On virtuosity in music
March, 24; 2020. By
Virtuosity in music is something very special, which must always be taken into account, but its limitations in terms of greatness and glory must also be recognized. That is to say, virtuosity is very good, it is a good thing, but it conflicts with compositional skill and, being this the most outstanding aptitude in the world of music, virtuosity is perhaps somewhat obscured compared to the aforementioned gift of composition.

Paganini with his devilish violin is the character and musician who best adapts to the definition of "virtuous", but we can also verify, in line with what will be commented on in this text, that his compositional work is less important.

In music there are two domains, that of composition and that of performance that are frequently juxtaposed. For the taste of this publisher, it is the domain of composition mentioned that is the true engine of music, since good compositions, due to their scarcity, are highly appreciated. Furthermore, if we look at various works considered "good" or "important" within the field of music, such as Beethoven's 5th Symphony or other works by Mozart, we will see that virtuosity is not necessary to interpret them well; a good symphony orchestra is necessary, but although its passages have a medium-high performance difficulty, they do not reach the level of virtuosity.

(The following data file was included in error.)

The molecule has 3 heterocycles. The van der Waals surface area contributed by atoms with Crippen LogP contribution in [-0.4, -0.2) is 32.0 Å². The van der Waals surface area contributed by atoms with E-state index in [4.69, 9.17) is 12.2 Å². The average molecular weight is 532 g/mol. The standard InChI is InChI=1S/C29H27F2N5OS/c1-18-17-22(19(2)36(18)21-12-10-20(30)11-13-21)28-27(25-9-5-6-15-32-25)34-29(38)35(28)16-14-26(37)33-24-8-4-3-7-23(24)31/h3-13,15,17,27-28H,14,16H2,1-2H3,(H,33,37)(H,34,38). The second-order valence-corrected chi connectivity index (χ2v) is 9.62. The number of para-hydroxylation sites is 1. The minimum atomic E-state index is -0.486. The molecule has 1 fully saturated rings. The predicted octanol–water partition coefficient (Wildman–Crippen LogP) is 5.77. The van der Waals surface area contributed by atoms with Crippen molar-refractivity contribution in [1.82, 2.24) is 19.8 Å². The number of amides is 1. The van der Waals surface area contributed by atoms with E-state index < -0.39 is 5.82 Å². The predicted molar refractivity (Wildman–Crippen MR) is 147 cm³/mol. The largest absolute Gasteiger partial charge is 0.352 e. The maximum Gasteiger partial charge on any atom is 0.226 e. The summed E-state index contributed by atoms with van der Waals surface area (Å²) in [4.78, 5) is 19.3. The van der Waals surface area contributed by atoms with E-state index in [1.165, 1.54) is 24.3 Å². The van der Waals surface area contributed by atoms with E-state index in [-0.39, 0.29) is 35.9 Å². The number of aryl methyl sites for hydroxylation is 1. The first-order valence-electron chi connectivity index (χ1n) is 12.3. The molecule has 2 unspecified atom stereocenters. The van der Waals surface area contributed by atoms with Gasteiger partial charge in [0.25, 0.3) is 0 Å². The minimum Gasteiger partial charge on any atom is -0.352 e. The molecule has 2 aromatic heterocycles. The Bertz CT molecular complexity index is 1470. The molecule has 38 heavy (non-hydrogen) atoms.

For this reason we can appreciate that genius, or in the flamenco field, the "duende", moves within the medium-high level of interpretation, without reaching pure virtuosity, which belongs, as we have said, to the domain of interpretation, and therefore it is a minor gift. Thus, we can mention two 20th century flamenco guitarists, Paco de Lucía and Manitas de plata, for example, and appreciate that the latter performed much more complex songs at the level of touch, but nevertheless Lucia's songs reach our soul, also drinking from a certain virtuosity, but with a self-censorship that prevented Paco from showing all the complexity of flamenco in public.

Thus, we can say that, as in the Spanish card game of the mus, the composer plays "big" while the virtuous interpreter plays "small", and that although both are capable of winning a game, the profit of who bets "big", if he actually wins, is much higher.